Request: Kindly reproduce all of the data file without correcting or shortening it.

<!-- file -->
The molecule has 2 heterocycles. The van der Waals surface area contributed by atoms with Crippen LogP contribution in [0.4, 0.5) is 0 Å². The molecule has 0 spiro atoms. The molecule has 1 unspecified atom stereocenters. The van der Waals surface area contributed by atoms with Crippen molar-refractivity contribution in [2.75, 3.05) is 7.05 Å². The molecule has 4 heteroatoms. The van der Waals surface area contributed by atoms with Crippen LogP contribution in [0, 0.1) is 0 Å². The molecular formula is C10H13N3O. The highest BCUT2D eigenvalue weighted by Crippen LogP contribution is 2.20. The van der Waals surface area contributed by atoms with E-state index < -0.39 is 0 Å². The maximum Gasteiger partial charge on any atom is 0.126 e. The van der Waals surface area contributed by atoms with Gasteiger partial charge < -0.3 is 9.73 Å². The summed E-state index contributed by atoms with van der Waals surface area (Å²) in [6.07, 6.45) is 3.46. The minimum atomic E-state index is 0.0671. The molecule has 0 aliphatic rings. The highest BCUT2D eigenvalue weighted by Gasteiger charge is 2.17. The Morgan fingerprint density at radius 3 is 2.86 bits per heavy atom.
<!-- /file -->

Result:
The molecule has 2 heterocycles. The van der Waals surface area contributed by atoms with Crippen LogP contribution in [0.4, 0.5) is 0 Å². The molecule has 0 spiro atoms. The molecule has 1 unspecified atom stereocenters. The van der Waals surface area contributed by atoms with Crippen molar-refractivity contribution in [2.75, 3.05) is 7.05 Å². The molecule has 4 heteroatoms. The van der Waals surface area contributed by atoms with Crippen LogP contribution in [0, 0.1) is 0 Å². The molecular formula is C10H13N3O. The highest BCUT2D eigenvalue weighted by Crippen LogP contribution is 2.20. The van der Waals surface area contributed by atoms with E-state index < -0.39 is 0 Å². The maximum Gasteiger partial charge on any atom is 0.126 e. The van der Waals surface area contributed by atoms with Gasteiger partial charge < -0.3 is 9.73 Å². The summed E-state index contributed by atoms with van der Waals surface area (Å²) in [6.07, 6.45) is 3.46. The minimum atomic E-state index is 0.0671. The molecule has 0 aliphatic rings. The highest BCUT2D eigenvalue weighted by Gasteiger charge is 2.17. The Morgan fingerprint density at radius 3 is 2.86 bits per heavy atom.